Further particulars

Liverpool Tuesday, list of passengers on the ill-fated vessel, with some further particulars :-

William TOMS, aged 40, Philip DUFFY, aged 28 and James TAYLOR, aged 30, farmers.

Benjamin WHITEHEAD, 27, Patrick GIBNEY, 19, John ASHWORTH, 29, James NEEDHAM, 33, Henry RYAL, 34, John SINCLAIR, 22, Patrick HALLEY, 36, David BOYD, 24, Bernard M'EVOY, 23, Thomas GARSIDE, 28, Emanuel HAGUE, 33, John FRANCE, 26, Robert MILLER, 32, James JOHNSON, 50, John CHISWELL, 21, Stephen KAVANAGH, 35, John M'ELROY, 26, Gordon M'ELROY, 22, Patrick DOYLE, 18, Patrick EGAN, 26, William CORGAN, 13, Henry WATTS, 27, QUAYLE, 32, John QUAYLE 20, Patrick M'VEIGH, 31, John M'EVOY, 24, George TWELLS, 32, John STOKES, 22, John REILLY, 28, Josh SCHOLFIELD, 35, Edward REDMOND, 30, Richard FULLER, 24, Andrew MERCER, 23, John KELLY, 21, Patrick M'NALLY, 26, Owen FINNALTY, 30, William FITZPATRICK, 30, Philip TULLY, 24, Dennis BRENNAN, 26, Michael MURPHY, 28, John MAHER, 23, Charles FEENY, 27, John RYAN, 28, James DOLAN, 22, Patrick BURKE, 30, George BURGESS, 35, Abram WILKINSON, 30, John M'INTYRE 30, John KELLY, 30, and Patt M'AVOY, labourers.

Michael M'CORMICK, 35, and Henry WOOD, Mrs RYAL, 30, and infant, Elizabeth RYAL, 6, Mrs HALLEY, 30, and infant, Mrs BOYD, 21, Mrs MILLER, 26, Ellian QUAYLE, 17, Jane QUAYLE, 16, Mary Ann QUAYLE, 15, Mary M'VEIGH, 20, Mrs REDMOND, 30, and infant, Joseph REDMOND, 4, Mrs M'NALLY, 22, Mary TINNAN, 26, spinster, Mrs FITZPATRICK, 28, and infant, James FITZPATRICK, 4, Jane FITZPATRICK 50, Mary TULLY, 20, Catherine GRUNDY, 24, and infant, Margaret FEENY, 21, Sarah RYAN, 16, and Mrs M'INTYRE, 26 52 male adults, 3 male children, 18 female adults, 1 female child and 4 infants -78 souls.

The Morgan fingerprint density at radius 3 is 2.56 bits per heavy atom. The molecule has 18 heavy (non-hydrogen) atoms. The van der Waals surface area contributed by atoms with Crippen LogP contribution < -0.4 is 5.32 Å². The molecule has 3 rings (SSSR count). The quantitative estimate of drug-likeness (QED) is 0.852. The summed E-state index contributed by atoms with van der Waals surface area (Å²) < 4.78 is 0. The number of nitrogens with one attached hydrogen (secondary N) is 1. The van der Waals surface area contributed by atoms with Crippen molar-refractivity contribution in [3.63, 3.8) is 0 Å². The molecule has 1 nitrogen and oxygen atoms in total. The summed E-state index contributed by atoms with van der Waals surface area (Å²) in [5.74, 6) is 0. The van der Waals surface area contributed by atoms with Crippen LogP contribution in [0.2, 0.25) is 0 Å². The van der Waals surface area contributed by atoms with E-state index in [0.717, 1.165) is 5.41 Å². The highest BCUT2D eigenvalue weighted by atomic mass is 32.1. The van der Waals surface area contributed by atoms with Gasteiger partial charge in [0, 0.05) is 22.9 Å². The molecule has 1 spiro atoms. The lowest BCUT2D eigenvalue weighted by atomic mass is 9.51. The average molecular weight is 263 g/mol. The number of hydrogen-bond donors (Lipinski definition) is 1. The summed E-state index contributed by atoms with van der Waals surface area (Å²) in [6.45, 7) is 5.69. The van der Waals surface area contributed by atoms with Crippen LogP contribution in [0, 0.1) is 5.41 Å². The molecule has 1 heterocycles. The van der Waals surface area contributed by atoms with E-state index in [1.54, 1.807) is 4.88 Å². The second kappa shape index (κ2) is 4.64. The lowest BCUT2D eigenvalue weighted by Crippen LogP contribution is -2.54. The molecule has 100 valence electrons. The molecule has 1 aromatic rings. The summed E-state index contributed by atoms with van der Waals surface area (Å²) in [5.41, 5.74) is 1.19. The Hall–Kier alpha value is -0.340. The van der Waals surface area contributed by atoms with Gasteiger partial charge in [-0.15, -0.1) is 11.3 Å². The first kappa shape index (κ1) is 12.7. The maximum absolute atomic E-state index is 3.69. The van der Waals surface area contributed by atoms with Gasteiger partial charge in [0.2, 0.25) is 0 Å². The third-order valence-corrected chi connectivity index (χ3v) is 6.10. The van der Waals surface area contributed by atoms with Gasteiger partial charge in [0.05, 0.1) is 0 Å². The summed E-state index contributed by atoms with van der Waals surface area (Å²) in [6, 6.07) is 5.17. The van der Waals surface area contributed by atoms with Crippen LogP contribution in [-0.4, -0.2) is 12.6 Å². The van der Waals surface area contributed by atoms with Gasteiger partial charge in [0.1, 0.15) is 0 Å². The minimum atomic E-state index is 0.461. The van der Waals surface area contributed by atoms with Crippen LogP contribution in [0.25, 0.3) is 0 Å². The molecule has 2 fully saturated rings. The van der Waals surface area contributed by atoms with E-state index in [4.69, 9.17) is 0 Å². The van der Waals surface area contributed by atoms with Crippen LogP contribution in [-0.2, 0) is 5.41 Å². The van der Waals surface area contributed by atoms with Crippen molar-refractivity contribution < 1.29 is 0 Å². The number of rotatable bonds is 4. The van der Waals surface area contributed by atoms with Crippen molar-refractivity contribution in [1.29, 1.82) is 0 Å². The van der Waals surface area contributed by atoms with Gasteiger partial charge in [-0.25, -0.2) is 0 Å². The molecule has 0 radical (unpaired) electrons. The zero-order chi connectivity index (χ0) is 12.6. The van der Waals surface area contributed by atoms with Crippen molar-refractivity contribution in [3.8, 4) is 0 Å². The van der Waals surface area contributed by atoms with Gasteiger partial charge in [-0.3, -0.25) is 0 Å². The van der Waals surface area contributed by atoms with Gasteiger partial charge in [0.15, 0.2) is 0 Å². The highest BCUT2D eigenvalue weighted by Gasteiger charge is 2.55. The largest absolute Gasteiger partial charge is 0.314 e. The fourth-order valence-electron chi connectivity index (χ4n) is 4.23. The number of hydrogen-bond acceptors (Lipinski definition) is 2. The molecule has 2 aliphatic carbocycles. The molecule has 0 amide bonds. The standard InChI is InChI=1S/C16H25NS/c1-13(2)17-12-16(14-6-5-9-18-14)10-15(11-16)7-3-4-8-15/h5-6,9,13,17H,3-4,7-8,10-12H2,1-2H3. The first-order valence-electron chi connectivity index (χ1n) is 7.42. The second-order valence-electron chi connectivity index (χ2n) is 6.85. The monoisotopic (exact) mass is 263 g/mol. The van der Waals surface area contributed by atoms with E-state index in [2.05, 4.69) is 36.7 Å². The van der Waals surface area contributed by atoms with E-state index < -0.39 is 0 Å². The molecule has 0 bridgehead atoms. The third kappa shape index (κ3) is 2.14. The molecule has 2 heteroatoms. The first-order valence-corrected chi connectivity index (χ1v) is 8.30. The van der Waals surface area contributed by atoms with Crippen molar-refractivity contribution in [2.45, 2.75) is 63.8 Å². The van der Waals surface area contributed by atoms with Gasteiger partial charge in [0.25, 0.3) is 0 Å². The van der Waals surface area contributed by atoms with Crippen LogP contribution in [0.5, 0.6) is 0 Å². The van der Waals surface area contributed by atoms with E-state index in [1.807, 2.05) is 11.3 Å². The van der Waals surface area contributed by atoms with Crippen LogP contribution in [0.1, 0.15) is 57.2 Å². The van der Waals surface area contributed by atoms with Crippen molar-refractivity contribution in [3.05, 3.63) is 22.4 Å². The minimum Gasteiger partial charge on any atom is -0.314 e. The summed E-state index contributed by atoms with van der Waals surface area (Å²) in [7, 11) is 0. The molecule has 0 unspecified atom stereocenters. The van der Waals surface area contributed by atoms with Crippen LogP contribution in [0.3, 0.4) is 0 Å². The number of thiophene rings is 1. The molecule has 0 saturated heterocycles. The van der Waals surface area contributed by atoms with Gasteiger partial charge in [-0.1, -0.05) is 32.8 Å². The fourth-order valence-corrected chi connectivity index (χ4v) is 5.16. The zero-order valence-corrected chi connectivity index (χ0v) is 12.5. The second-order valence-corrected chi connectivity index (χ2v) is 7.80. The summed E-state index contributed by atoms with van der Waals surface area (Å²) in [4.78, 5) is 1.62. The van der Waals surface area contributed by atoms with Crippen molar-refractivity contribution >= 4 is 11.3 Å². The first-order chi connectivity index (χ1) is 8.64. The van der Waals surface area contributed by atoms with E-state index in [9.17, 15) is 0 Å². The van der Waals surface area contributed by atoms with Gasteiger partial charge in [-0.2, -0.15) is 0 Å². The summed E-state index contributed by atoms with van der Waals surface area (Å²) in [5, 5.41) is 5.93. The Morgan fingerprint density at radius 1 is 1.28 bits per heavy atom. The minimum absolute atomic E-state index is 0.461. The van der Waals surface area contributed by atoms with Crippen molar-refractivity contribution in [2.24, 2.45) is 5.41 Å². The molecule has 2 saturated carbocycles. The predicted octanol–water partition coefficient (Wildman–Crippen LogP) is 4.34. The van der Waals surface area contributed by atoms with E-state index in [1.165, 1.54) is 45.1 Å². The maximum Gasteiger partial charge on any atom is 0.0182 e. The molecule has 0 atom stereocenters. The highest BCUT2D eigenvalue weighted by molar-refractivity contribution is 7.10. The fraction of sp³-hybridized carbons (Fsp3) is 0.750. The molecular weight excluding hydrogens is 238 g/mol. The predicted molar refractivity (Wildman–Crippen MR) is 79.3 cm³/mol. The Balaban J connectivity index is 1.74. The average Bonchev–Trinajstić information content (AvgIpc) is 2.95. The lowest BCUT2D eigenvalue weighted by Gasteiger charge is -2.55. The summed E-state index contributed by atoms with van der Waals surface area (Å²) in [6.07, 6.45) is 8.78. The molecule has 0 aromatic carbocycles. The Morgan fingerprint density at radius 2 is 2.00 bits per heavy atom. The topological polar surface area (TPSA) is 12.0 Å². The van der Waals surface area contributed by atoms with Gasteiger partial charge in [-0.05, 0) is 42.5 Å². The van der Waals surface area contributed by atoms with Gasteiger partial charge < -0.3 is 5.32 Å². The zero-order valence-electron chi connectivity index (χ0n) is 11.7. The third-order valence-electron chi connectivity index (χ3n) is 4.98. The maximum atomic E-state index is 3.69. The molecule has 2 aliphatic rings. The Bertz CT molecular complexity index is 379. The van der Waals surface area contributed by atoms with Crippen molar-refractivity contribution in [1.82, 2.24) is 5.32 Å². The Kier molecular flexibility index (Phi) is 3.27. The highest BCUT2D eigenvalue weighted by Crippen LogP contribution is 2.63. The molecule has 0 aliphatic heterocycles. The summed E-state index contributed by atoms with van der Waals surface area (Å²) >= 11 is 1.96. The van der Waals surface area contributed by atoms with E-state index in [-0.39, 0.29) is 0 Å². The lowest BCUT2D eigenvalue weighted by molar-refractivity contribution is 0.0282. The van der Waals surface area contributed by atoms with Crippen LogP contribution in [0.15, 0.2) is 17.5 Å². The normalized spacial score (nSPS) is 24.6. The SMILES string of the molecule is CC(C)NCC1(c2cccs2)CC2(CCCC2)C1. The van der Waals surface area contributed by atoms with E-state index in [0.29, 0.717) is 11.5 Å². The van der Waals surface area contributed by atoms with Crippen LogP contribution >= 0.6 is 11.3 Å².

Several other passengers making, it is said 107 in all, were taken on board after the above list was handed in.

The greater number of passengers were Irish. The following are a few particulars of their condition and pursuits :-

Mr Henry WOOD, was from Lancaster, in which place he has a wife and some relatives in the iron trade. He was a fine young man and embarked merely with a view of visiting the United States, and returning with an early vessel to his native country. He had considerable property on board in clothes and money. He had taken a berth in steerage, but preferring better accommodation in the cabin, had a few hours before the disaster paid the captain an additional sum for the use of a state room, which was being prepared for him when the steamer came in sight. He was asleep when the collision took place.

A young man John SINCLAIR [not on the list] from London, nephew to Mr COOPER of Lord St, in this town was amongst those who perished. He had purposed going out on the Siddon's Line ship, but did not arrive till she was under weigh.

William THOMS, a house carpenter, was on board. His wife accompanied him to Liverpool, and saw him on board.

Amongst those on board was a respectable person named LYNCH.

The family of the QUAYLES, [four in number] were from the north of Ireland. The head of them had before been in America. William FITZPATRICK, an agricultural labourer, had his wife and another female, and two children [one of them an infant] with him.

Philip TULLY, who had with him his wife [both young people] and a child, had been previously 5yrs in Boston.

Mr JOHNSON, from the county of Hereford, a practical farmer, had also been in America, where, we learn, he was in possession of about 200 acres of land.

COLLINS, one of the crew, sailed a few weeks ago in the ship Robert Benn, which came into collision with a schooner in the channel. He escaped. He re-embarked in the Governor Fenner, and was lost in her contact with the Nottingham.

David BOYD, in the list [and his wife not in the list] besides Bernard M'AVOY, in the list were of the same party.

There were nine young men, mechanics, from Oldham, who took each a steerage passage. Owing to the respectability of their appearance, they were, after embarkation, admitted, without additional cost, into the second cabin.